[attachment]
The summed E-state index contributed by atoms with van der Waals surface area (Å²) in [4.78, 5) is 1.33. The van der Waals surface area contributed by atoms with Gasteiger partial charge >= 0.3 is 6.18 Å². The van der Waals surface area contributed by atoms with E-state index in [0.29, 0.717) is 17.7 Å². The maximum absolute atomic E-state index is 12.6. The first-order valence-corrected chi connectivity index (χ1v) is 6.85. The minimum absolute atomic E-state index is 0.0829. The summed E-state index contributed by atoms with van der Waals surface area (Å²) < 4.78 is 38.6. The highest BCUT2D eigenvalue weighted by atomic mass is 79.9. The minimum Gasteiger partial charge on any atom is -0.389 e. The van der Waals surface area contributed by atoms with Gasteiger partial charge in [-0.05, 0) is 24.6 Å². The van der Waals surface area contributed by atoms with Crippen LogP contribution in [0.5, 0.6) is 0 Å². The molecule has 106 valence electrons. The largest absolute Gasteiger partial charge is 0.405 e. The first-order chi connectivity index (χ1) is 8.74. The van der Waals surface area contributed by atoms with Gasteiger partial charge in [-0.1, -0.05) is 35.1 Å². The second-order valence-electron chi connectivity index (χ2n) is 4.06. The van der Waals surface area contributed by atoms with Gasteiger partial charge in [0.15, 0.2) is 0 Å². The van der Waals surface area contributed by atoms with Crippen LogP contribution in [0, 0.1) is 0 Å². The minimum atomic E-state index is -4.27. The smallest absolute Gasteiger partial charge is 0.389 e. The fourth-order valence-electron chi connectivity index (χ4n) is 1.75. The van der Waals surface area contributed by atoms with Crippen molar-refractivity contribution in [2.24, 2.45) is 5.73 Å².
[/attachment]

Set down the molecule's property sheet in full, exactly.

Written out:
The summed E-state index contributed by atoms with van der Waals surface area (Å²) in [4.78, 5) is 1.33. The van der Waals surface area contributed by atoms with Gasteiger partial charge >= 0.3 is 6.18 Å². The van der Waals surface area contributed by atoms with E-state index in [0.29, 0.717) is 17.7 Å². The maximum absolute atomic E-state index is 12.6. The first-order valence-corrected chi connectivity index (χ1v) is 6.85. The minimum absolute atomic E-state index is 0.0829. The summed E-state index contributed by atoms with van der Waals surface area (Å²) < 4.78 is 38.6. The highest BCUT2D eigenvalue weighted by atomic mass is 79.9. The minimum Gasteiger partial charge on any atom is -0.389 e. The van der Waals surface area contributed by atoms with Gasteiger partial charge in [-0.05, 0) is 24.6 Å². The van der Waals surface area contributed by atoms with Crippen LogP contribution in [0.5, 0.6) is 0 Å². The molecule has 106 valence electrons. The largest absolute Gasteiger partial charge is 0.405 e. The first-order chi connectivity index (χ1) is 8.74. The van der Waals surface area contributed by atoms with Gasteiger partial charge in [-0.1, -0.05) is 35.1 Å². The second-order valence-electron chi connectivity index (χ2n) is 4.06. The van der Waals surface area contributed by atoms with Gasteiger partial charge in [0.15, 0.2) is 0 Å². The van der Waals surface area contributed by atoms with Crippen LogP contribution in [0, 0.1) is 0 Å². The minimum atomic E-state index is -4.27. The smallest absolute Gasteiger partial charge is 0.389 e. The fourth-order valence-electron chi connectivity index (χ4n) is 1.75. The van der Waals surface area contributed by atoms with Crippen molar-refractivity contribution in [2.24, 2.45) is 5.73 Å².